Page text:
The set-top box, which would pit the online retailer against a host of established rivals, is a small device that resembles a Roku Inc. player and is similarly styled as a platform to run apps and content from a variety of sources, these people said. It would also serve as a delivery vehicle for Amazon's existing streaming video service-available as part of its Prime membership-which competes with Netflix Inc. and has been expanding lately. Plans for a device that would stream video were reported in April by The Wall Street Journal and other media outlets. Such a set-top box would broaden Amazon's reach into the living room, where today it is dependent on other hardware makers to reach consumers watching video on TV sets. Providing a device of its own is a potentially crucial component to Amazon's ambition of expanding beyond its core online marketplace business.

Prior reports about Amazon's plans have focused primarily on prospects for streaming its own content, which it now delivers to PCs and through other living room devices. But the company also plans to feature varied apps from other companies for streaming video and music, as well as some games, the people briefed on Amazon's plans said. In recent weeks, Amazon has approached a variety of media app developers, as well as cable television providers, seeking partnerships for the rollout of the set-top box, these people said. The Seattle-based retail giant has given some a deadline of mid-October to submit apps that could work with the device, the people said. An Amazon spokesman declined to comment.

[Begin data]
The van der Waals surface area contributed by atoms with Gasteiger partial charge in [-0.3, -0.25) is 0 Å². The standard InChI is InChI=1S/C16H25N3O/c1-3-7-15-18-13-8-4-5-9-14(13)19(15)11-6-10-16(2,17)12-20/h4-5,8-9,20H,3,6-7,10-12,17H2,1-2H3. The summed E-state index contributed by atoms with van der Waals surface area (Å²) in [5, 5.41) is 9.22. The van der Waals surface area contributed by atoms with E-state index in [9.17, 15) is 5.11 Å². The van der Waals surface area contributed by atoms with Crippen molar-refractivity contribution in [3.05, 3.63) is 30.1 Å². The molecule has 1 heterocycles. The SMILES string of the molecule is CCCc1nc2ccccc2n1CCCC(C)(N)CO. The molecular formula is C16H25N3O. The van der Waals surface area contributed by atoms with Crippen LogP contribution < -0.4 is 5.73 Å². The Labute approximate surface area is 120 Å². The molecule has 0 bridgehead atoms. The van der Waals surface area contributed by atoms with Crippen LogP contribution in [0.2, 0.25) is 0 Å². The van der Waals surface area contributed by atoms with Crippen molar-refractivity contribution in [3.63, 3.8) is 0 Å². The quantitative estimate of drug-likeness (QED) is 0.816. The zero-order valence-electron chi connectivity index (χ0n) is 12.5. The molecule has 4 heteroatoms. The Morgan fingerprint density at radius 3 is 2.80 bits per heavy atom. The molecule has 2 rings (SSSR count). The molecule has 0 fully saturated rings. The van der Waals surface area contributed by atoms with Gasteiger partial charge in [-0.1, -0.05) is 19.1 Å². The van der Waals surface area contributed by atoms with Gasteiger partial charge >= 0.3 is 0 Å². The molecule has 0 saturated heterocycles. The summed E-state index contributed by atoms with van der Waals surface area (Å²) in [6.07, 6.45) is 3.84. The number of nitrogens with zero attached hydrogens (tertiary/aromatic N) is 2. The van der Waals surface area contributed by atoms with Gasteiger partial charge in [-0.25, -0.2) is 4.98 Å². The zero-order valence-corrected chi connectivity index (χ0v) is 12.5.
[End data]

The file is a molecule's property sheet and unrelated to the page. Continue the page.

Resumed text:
Amazon hasn't made clear the intended release date of the set-top box, code-named "Cinnamon," nor has it discussed possible pricing, these people said. Amazon Chief Executive Jeff Bezos has said he likes to sell devices, such as its Kindle Fire tablets, at close to the cost of manufacturing and profit from the sale of services available through the hardware. Roku sells its set-top devices for as little as $50, while Apple Inc. offers its Apple TV for $99. Such devices reach the Internet using Wi-Fi or Ethernet connections, through which video and music can be streamed to televisions. Subscriptions to streaming video or music services like Netflix and Pandora Media Inc., cost extra.

A key motivation for Amazon is boosting its Prime membership rolls, which may be bolstered by a set-top box. The $79-per-year service offers thousands of movies and television shows for streaming, as well as two-day shipping on many items and, analysts say, compels users to buy more goods through Amazon. The company may offer a separate remote control for the set-top box, though it is likely to also be controlled through apps on smartphones and tablets, similar to the Apple TV set-top box, the people said. Last month at Amazon headquarters, Mr. Bezos demonstrated features of the latest Kindle Fire which allow it function like a remote control, including sending streaming video to web-connected televisions. A set-top box could be shelved or delayed due to financial, performance or other considerations, the people said.